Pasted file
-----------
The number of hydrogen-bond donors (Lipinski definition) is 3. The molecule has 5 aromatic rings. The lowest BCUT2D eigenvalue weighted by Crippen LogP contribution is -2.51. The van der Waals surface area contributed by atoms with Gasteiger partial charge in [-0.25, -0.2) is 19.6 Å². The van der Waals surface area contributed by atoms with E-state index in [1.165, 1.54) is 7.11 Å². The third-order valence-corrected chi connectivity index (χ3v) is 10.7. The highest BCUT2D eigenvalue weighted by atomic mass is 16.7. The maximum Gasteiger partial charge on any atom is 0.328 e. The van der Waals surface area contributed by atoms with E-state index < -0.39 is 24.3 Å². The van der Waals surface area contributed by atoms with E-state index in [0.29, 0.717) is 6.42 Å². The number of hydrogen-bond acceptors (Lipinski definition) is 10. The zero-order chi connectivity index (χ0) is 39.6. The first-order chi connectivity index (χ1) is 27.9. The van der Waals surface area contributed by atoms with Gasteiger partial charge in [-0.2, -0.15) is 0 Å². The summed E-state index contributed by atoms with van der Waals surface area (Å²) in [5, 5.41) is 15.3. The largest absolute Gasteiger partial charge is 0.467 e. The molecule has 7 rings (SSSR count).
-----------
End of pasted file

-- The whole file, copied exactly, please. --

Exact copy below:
The number of hydrogen-bond donors (Lipinski definition) is 3. The molecule has 5 aromatic rings. The lowest BCUT2D eigenvalue weighted by Crippen LogP contribution is -2.51. The van der Waals surface area contributed by atoms with Gasteiger partial charge in [-0.25, -0.2) is 19.6 Å². The van der Waals surface area contributed by atoms with E-state index in [1.165, 1.54) is 7.11 Å². The third-order valence-corrected chi connectivity index (χ3v) is 10.7. The highest BCUT2D eigenvalue weighted by atomic mass is 16.7. The maximum Gasteiger partial charge on any atom is 0.328 e. The van der Waals surface area contributed by atoms with E-state index < -0.39 is 24.3 Å². The van der Waals surface area contributed by atoms with E-state index in [0.29, 0.717) is 6.42 Å². The number of hydrogen-bond acceptors (Lipinski definition) is 10. The zero-order chi connectivity index (χ0) is 39.6. The first-order chi connectivity index (χ1) is 27.9. The van der Waals surface area contributed by atoms with Gasteiger partial charge in [-0.2, -0.15) is 0 Å². The summed E-state index contributed by atoms with van der Waals surface area (Å²) in [5, 5.41) is 15.3. The largest absolute Gasteiger partial charge is 0.467 e. The molecule has 7 rings (SSSR count).